In Euclid's proof that there are infinitely many primes, the number $p_1 p_2 ... p_n + 1$ is constructed and proved to be either a prime, or a product of primes greater than $p_n$.
Trivially, we could also use the number $R_n=p_1 p_2 ... p_n - 1$ to prove the theorem, for n>2.
Intuitively, as $n$ grows, the probability that $R_n$ is prime gets smaller. Is there a proof that $R_n$ is not prime for any $n$ greater than some integer $M$ ? Or conversely, that there is an infinite number of prime $R_n$ numbers?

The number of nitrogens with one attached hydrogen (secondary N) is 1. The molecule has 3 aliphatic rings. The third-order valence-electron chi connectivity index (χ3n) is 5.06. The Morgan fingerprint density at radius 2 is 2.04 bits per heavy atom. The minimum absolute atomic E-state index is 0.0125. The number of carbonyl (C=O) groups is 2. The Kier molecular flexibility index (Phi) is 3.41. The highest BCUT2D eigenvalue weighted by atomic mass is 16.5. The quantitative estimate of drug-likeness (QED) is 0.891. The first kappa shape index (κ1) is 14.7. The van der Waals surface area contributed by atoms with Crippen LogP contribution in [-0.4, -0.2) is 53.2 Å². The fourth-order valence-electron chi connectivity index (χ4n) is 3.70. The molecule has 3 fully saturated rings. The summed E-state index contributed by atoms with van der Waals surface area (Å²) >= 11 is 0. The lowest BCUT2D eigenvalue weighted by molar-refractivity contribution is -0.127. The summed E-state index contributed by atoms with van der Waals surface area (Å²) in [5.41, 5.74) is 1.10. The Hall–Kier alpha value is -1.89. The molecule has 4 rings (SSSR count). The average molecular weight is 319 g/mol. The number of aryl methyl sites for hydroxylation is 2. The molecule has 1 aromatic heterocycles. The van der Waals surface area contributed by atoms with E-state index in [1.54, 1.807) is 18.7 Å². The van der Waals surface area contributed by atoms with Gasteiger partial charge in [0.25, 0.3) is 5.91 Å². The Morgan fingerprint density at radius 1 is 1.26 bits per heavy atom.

A possibly equivalent question: Is there a prime number greater than $p_n$ and smaller than $R_n$ for any $n$ greater than some integer $M$ ?